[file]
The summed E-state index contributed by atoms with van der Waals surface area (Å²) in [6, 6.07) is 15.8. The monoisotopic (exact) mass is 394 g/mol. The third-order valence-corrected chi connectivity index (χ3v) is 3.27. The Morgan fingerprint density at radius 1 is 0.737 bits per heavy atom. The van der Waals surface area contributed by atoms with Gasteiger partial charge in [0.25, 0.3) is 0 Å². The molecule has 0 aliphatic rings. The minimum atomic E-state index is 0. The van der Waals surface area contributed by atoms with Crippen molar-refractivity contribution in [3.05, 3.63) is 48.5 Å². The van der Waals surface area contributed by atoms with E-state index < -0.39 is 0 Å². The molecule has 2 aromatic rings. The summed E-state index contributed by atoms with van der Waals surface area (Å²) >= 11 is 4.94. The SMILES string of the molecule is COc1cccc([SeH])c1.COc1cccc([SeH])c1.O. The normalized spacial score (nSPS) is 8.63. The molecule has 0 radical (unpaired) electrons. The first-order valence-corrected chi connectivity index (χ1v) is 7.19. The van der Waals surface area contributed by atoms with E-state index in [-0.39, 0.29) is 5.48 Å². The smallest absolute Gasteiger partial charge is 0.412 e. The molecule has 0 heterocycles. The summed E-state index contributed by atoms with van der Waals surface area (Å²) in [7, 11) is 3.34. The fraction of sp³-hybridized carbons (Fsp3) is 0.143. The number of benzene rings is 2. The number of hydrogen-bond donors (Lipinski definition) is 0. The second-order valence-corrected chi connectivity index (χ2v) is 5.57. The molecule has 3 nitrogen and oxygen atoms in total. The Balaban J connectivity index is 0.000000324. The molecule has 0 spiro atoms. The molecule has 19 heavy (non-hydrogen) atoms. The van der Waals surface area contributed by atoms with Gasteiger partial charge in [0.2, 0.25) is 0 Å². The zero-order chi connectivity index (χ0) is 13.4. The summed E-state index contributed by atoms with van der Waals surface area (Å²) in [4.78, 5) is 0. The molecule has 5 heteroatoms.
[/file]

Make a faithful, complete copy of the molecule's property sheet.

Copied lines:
The summed E-state index contributed by atoms with van der Waals surface area (Å²) in [6, 6.07) is 15.8. The monoisotopic (exact) mass is 394 g/mol. The third-order valence-corrected chi connectivity index (χ3v) is 3.27. The Morgan fingerprint density at radius 1 is 0.737 bits per heavy atom. The van der Waals surface area contributed by atoms with Gasteiger partial charge in [0.25, 0.3) is 0 Å². The molecule has 0 aliphatic rings. The minimum atomic E-state index is 0. The van der Waals surface area contributed by atoms with Crippen molar-refractivity contribution in [3.05, 3.63) is 48.5 Å². The van der Waals surface area contributed by atoms with E-state index < -0.39 is 0 Å². The molecule has 2 aromatic rings. The summed E-state index contributed by atoms with van der Waals surface area (Å²) >= 11 is 4.94. The SMILES string of the molecule is COc1cccc([SeH])c1.COc1cccc([SeH])c1.O. The normalized spacial score (nSPS) is 8.63. The molecule has 0 radical (unpaired) electrons. The first-order valence-corrected chi connectivity index (χ1v) is 7.19. The van der Waals surface area contributed by atoms with E-state index in [-0.39, 0.29) is 5.48 Å². The smallest absolute Gasteiger partial charge is 0.412 e. The molecule has 0 heterocycles. The summed E-state index contributed by atoms with van der Waals surface area (Å²) in [7, 11) is 3.34. The fraction of sp³-hybridized carbons (Fsp3) is 0.143. The number of benzene rings is 2. The number of hydrogen-bond donors (Lipinski definition) is 0. The second-order valence-corrected chi connectivity index (χ2v) is 5.57. The molecule has 3 nitrogen and oxygen atoms in total. The Balaban J connectivity index is 0.000000324. The molecule has 0 spiro atoms. The molecule has 19 heavy (non-hydrogen) atoms. The van der Waals surface area contributed by atoms with Gasteiger partial charge in [0.2, 0.25) is 0 Å². The zero-order chi connectivity index (χ0) is 13.4. The summed E-state index contributed by atoms with van der Waals surface area (Å²) in [4.78, 5) is 0. The molecule has 5 heteroatoms.